Louise Uchitelle’s review of Simon Johnson and James Kwak’s book 13 Bankers nicely summarizes the conventional post-crisis thinking.
To put it bluntly, as this book does: the efficient-market hypothesis does not work. It never has. Markets are not self-correcting. Left to their own devices, bankers at the biggest institutions can’t seem to stop themselves from speculating with borrowed money until they inevitably crash the system.
Fair enough. This line is repeated over and over again these days from various players, and few are willing to poke their heads out to disagree.
And yet it’s from the same quarters (liberal mostly) that you hear scandalous howls over the profits made by the likes of John Paulson (and Magnetar and some traders at Goldman Sachs) who did actually bet against the housing, and whose actions, to some extent acted as a countervailing force.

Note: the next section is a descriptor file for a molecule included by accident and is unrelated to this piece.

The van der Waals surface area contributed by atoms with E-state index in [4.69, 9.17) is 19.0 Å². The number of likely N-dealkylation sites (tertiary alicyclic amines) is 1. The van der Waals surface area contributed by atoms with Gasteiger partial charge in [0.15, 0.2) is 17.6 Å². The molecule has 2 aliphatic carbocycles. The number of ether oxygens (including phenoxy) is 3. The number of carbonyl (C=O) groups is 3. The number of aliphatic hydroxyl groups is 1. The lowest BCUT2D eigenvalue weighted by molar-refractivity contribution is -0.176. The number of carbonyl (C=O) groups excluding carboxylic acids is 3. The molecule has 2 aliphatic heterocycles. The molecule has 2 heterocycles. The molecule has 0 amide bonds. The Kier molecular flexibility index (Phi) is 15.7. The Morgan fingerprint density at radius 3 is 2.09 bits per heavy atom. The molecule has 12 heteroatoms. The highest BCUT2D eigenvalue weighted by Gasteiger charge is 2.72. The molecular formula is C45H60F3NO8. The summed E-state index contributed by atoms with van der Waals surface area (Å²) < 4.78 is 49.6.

Granted, some would argue that Paulson helped fuel the bubble with his hand in creating synthetic CDOs, and certainly a handfull of hedge funds would not have been nearly significant enough to actually push back against the boom in housing.
But if we want a system that to some extent self-regulates, why are we, ex post facto, taking aim at those that bucked the trend?
Remember, it’s Simon Johnson who himself called for John Paulson to be banned for life from the securities industry.
There are already plenty of disincentives to buck from the crowd.
Compensation pays your for money made now, and you’re not rewarded for being prudent long-term if it doesn’t feed to the bottom line now. Plenty of folks made a mint being long housing, and the losses they suffered still didn’t knock them off the perches from the wealthy.
So for God’s sake, let’s not be such a slave to our hindsight bias that we actually go even further in punishing those whose foresight and actions could in some way counterract our herdish instincts.
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